I am glad to hear that someone other than myself is finally doing more than making noise about content stealing in the Nigerian space, but now actually taking legal action against it. Spurred on by a desire for traffic and quick money, an army of intellectually lazy and inept bloggers have emerged in Nigeria. They operate like vultures – waiting for someone else to do all the hard work, and then latching on to lift the finished work for reproduction on their blogs. In the words of Fela Anikulapo-Kuti, it is a case of “monkey dey work; baboon dey chop“.
The DailyPost has taken Naij to court over allegations that the latter reproduced word for word over 80 posts from the DailyPost’s website. The official statement from DailyPost reads in part:
The news organization further affirmed that it was a sad development that a news website like Naij.com, that is supposed to know the legal implication of plagiarism to continue to lift its materials WORD FOR WORD. It said that the only additional work noticed in the copied version of several of its original stories uncovered on Naij.com was the removal of DailyPost from the text.
A search on naij.com showed that more than 80 news items were copied over the last few weeks.
That is an incredible case of stealing, and Naij should get what is coming to it.
But Newspapers Are Guilty Too
Yes; newspapers are as guilty of stealing content as many bloggers are. Last year, one newspaper lifted an entire article off MOBILITY blog and published it. I got a lawyer to serve them notice that I would be suing if they didn’t get back to me to meet our conditions for reproduction. No; it is not enough to lift someone’s work and then write one small reference at the bottom of the article. It is still stealing. You ought to get permission before reproducing an author’s works. The newspaper did get back to me and met my conditions for reproduction. I really was going to sue if they had not done so.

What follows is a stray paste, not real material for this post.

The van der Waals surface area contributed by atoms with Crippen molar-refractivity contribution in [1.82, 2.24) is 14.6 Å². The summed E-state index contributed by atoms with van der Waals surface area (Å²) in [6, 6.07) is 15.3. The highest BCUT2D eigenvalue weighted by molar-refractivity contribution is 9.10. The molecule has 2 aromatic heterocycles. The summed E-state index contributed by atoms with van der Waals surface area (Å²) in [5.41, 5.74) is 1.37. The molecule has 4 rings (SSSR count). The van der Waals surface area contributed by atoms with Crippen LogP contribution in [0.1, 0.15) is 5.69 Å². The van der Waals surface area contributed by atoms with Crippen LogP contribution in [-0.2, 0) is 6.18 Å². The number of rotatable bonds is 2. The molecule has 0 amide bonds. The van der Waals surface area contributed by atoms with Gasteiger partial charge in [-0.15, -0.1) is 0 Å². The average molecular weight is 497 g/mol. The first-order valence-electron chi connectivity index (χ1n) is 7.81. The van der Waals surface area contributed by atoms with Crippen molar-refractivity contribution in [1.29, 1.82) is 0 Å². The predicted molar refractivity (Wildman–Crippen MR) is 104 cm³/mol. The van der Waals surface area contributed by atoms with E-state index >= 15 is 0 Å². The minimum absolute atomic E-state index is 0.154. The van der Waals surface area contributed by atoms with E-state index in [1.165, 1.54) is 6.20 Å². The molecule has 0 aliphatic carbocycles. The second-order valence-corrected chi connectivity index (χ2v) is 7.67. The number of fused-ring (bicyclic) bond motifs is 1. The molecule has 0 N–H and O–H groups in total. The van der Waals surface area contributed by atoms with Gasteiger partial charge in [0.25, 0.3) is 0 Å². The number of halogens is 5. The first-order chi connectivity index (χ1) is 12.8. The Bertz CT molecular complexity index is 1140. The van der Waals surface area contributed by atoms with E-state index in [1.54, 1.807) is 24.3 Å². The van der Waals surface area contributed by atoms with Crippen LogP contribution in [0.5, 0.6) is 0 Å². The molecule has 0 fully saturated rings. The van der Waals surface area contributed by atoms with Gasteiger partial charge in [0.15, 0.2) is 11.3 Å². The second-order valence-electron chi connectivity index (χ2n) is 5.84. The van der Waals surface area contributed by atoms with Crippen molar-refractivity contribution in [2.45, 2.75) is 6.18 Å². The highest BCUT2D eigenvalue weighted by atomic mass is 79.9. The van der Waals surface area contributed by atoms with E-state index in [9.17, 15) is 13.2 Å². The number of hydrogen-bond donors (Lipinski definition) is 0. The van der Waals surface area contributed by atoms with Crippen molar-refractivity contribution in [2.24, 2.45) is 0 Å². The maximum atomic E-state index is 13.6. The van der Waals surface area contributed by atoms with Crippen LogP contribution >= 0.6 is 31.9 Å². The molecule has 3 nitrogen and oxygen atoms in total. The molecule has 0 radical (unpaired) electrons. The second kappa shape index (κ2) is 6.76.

When Honest Work Does Not Pay
Nigeria has become a country where the honest, hard-working person gets the short end of the stick. Nigeria has become a place where to identify oneself as a blogger means to be regarded as a thief. This needs to change. I for one am tired of putting in hours of hard work in creating fresh and unique content, and having some else come lift my content. A number of content thieves have lifted from MOBILITY. Thankfully, when contacted, they have behaved (though some grumbled about it – and they can grumble all they like; it is MY content). I will not stop crusading against content thieves. A thief is a thief. A lot of our bloggers are thieves.
Just last week, a popular blogger was reported as having lifted a writer’s photos and used them on her site without permission. That is stealing as well, and this has to stop. It has become so widespread that it is an epidemic. It has to stop. I welcome the action by DailyPost and look forward to more law suits flying around.
Authors and creatives need to stop just making noise and start suing when their rights are violated. If you are a blogger or aspiring blogger, take out some time to go through the following articles to understand the issues involved:
- Don’t copy wrong! Writers own the exclusive rights to their works
- Here is an example of how to use others’ content on your site
If you want to publish offline or online, go put your act together and start generating your own content. If you want to use someone else’s content or works, contact them upfront for permission. Whatever you do, just stop stealing.
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